Michael Walls: So, if you work with sort of entrepreneurs at the lowest level, making stuff in their backyard, mums as a hobby sort of thing – is it that level?

Cynthia Dearin: I’m not saying that we wouldn’t. But my preference is really that people have a business that’s already up and running and throwing off some cash, because to do an international expansion takes focus and energy. And if you spread yourself too thin, you end up hurting the domestic business. You might end up trashing the domestic business before you get the international one off the ground. So, if somebody was just starting out or was haemorrhaging cash and I was aware of either of those things, I would say: Not now.

Bernie Fehon: Are the opportunities more in things like exporting knowledge in aged care consulting services?

Cynthia Dearin: To be honest, the vast majority of my clients at the moment are in services.

Bernie Fehon: We’re exporting knowledge, IP. And not necessarily protected IP, but inhouse knowledge.

Cynthia Dearin: Exactly. A lot of it is how it is packaged up, because there’s a huge capacity gap, you know, in parts of the world. So I’ve spent a huge slice of my career working in the Middle East. There was a huge human capacity gap there because those economies have to move away from oil, and they know that. But they can’t do it because the local population doesn’t have the skill base to actually make that happen. So, you know, in Saudi Arabia they’re going through massive social change.

Bernie Fehon: So, what are those skills?

Cynthia Dearin: Education and training, engineering consulting, change management, marketing, publishing and content creation such as what Dominique’s company does.

Bernie Fehon: Many of those things fit into the creative industries that I talked about before that are in innovation.

Cynthia Dearin: Pop-up weddings. Look, you can make bikinis in your bedroom and run an international business. As long as you’ve got enough capital to set up a strategy where you can use DHL or Australia Post or somebody else who delivers to fulfilment, you can do it. So I mean a lot of people don’t realise they’re running an international business because they’re only doing it at home. But as soon as you start to sell to somebody who is in another country, your business becomes international. I’ll just make one last comment on this. I have a podcast called the Business Beyond Borders Podcast. And we interview successful entrepreneurs about how they took their business international. I am releasing an interview in a few weeks with a colleague of mine called Jane Jackson who is a career coach. She has consulted with more than a thousand professionals from around Asia and Australia. And we talked about this. I put to her that she had an international business. And she said: But I work in Mosman, and my office is in my apartment. Have I got an international business? And I said: Yes. If your clients are all over the place, a significant chunk of your business is coming from international business.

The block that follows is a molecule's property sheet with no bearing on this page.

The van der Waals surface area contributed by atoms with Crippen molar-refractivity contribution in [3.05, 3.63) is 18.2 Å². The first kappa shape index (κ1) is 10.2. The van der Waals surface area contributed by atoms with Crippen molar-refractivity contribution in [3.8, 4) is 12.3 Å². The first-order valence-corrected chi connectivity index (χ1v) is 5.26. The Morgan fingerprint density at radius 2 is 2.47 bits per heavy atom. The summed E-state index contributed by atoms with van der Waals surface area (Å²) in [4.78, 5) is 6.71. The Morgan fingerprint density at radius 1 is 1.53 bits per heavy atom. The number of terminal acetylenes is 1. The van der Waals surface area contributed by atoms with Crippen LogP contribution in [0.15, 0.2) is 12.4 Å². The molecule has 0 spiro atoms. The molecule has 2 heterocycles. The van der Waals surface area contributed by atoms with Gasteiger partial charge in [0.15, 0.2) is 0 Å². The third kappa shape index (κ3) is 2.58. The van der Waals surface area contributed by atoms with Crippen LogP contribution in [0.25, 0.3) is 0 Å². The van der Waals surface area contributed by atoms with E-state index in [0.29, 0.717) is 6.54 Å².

Lloyd Gilbert: So long as they’re paying her and the money is coming into Australia, that’s great export.

Cynthia Dearin: They’re paying that. So it’s that and she’s using technology. So she has flipped her models to maximise technology. So now, instead of having to get on a plane and go to Asia to deliver a three-day workshop which is expensive, time-consuming and leaves her feeling wrecked, she does a lot of her work in smaller pieces using a virtual platform. And the clients are equally satisfied with it. And they love the fact that it doesn’t cost as much.

So sorry, that’s a very long answer to that question.

Bernie Fehon: And to answer your question, some of the hot industries are real or potential potential growth industries – food, medtech....

Anthony Bowyer: One of those categories is infant formula and milk derivatives? . And that didn’t exist 20 years ago. In fact, it probably didn’t even exist 10 years ago. There is a significant value chain in milk from the farm to the what they call “blended and packed” And there’s probably about 40 or 50 companies that are really growing because of this food revolution. And they’ve also got money capital to expand, coming from Hong Kong and Singapore and China.

Cynthia Dearin: Don’t get me wrong. I’m not saying that you can’t export goods. Plenty of people do. But when you consider that 70% of our economy is made up of services, I think that the future trend is that you will continue to see goods being exported, especially at the higher end. But you’re going to see over time as people, you know, pick up on the technology, a real boom in how we sell our services.